So Emotional! How your emotions are working for you

Today I’m pleased to feature a guest post, written by Ariadne Weinberg, an actress, English teacher, and writer for Listen & Learn.

Take it away Ariadne…


ariadne weinberg listen and learnImagine that a beautiful person—one who has just passionately kissed you—is speaking to you in French.

Your knowledge of the French language is high-school equivalent—that is, a few stray sentences buried in your brain.

¨Je ne parle pas français,¨ you inform your newfound lover.

¨Si, tu parles,¨ they say.

And all of a sudden you do.

With this person in front of you, you have an incredible desire to communicate. So you dredge up every last bit of the French swirling around in your brain and manage to talk.

This is a true story. This happened to me.

I am an expat living in Argentina, and I have been speaking only Spanish and English for years (although I’ve heard many other languages here in Capital Federal, Buenos Aires). This experience, among others, made me realise the powerful connection between language learning and strong emotions. It made me ask myself why it worked.

Language and emotion

There are many theories. One, offered by Barbara Frederickson, is the broaden and build theory.

¨The broaden and build theory states that certain positive discrete emotions, including joy, interest, contentment, pride, and love, though phenomenologically distinct, all share the ability to broaden people’s thought-action repertoires and build their enduring personal resources, ranging from physical and intellectual resources to social and psychological resources.¨

This may be why people often say the best way to learn a language is to find a lover who speaks that language natively.

A friend of mine, in her standup routine, said that if you couldn’t afford to take an official language class in Argentina, there was still a cheap, alternative program.

¨Yeah, it’s called date-an-Argentine!¨

Although what she actually said was slightly more vulgar, it proves accurate in my case, and for many others. I am firmly of the opinion that deep emotional bonds are the real underlying hook to memory.

Meeting your needs

This is a topic that has been studied psychologically from many angles. It probably boils down to getting our needs met, and reacting to positive stimuli.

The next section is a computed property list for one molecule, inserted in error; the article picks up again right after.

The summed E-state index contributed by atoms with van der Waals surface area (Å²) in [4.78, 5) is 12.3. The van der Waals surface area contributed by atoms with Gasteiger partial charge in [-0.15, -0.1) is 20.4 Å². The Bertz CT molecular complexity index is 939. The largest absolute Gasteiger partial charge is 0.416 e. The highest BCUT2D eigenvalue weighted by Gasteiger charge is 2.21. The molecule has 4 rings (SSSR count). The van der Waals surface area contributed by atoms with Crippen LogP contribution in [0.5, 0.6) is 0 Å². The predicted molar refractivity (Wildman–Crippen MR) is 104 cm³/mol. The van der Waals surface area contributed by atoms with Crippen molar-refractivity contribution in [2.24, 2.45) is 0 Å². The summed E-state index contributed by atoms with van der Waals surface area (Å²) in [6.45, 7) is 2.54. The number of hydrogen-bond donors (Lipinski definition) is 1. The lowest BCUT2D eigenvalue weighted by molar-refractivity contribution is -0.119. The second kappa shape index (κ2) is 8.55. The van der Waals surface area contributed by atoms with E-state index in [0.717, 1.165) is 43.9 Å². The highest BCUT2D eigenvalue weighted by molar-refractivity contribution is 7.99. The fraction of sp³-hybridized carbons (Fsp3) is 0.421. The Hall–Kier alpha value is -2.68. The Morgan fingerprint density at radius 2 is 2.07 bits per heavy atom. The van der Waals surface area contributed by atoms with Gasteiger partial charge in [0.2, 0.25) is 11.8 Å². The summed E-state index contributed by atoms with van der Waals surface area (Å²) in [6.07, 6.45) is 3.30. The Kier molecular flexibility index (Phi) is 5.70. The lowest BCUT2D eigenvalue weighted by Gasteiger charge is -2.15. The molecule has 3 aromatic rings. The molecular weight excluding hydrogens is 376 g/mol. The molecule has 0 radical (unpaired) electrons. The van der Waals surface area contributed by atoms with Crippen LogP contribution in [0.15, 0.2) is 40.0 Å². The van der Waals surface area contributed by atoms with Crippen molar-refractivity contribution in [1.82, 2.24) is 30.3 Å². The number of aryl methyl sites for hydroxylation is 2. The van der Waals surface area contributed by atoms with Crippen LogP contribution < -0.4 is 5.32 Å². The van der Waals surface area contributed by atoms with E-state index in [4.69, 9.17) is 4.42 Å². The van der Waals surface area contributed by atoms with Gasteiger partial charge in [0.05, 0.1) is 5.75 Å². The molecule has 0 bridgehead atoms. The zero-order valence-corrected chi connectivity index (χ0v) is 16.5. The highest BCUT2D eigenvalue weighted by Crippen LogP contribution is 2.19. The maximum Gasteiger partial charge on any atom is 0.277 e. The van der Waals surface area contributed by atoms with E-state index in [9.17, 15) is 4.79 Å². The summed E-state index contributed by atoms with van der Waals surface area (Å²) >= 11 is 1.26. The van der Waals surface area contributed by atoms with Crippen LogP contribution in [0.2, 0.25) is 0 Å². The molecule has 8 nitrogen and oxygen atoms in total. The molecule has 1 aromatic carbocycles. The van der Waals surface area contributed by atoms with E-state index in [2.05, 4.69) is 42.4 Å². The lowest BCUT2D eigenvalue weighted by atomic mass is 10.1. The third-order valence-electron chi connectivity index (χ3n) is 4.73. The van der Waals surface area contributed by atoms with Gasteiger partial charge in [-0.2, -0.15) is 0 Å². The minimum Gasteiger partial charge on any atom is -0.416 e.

In a study by Peter MacIntyre and Tammy Gregersen, they theorise that adults broaden their abilities with positive emotions.

¨Positive emotion tends to broaden a person’s perspective, opening the individual to absorb the language. In contrast, negative emotion produces the opposite tendency, a narrowing of focus and a restriction of the range of potential language input.¨

As babies, we use language based on need. If we need something, we must use words to get it. As infants, we crave basic things—food, water, sleep, cuddles, protection. As adults we crave these things, too. But we add a couple of things to that list — money (to fulfill the basic needs met above, except cuddles), emotional intimacy and so on.

I believe that emotional intimacy, the desire that originally binds us to our parents, and later to others, is a potent force.

Nelson Mandela said, ¨If you talk to a man in a language he understands, that goes to his head. If you talk to him in his language, that goes to his heart.¨ While it is sometimes possible to talk to a person in their second or third language, to establish a real intimate connection, it is necessary to speak at least partially to them in their own language. It adds an understanding that you get where they’re coming from.

My ex-coworker is now swing-dancing in Brazil with her boyfriend. She mentioned that when she had an argument with him, she wrote him a letter in Portuguese. Her Portuguese probably wasn’t perfect, but it didn’t matter. Her motivation was to keep the bond, and he responded to it well. He later told her that the fact that it had been written in his own language made a real difference.

While she had learned some Portuguese grammar, she commented that, ¨I never really remember things unless I have a specific conversation with someone.¨In other words, she learns grammar in class, but it doesn’t stick until she’s interacted with another human.

Harnessing the power of relationships

There are people who love to sit in class and learn language scientifically, as an object in and of itself. Language nerds and linguists thrive on this.

I am one of those people, but the truth is that I probably don’t represent the majority.

Most people need a little more motivation to solidify a language in their brains. Although I was naturally good at learning languages, it wasn’t until I moved to Argentina and formed relationships with those around me, that I really improved my Spanish.

I learned that language was a means to a most beautiful end, and the more languages I learn, the more freedom I’ll have.

Personally, the next time someone seduces me in French, I will be more prepared. Even though, in the end, my newfound lover turned out to be Colombian.

So, I have to learn the national language and the language of love? Okay, simply all the more reason to be multilingual!

[Note: much of the research for this article can be found in this study]

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This article was written by Olly Richards.

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  • Diego Cuadros

    Really interesting and romantic post (lol) post, I definetly agree emotions are big motivation to learn a language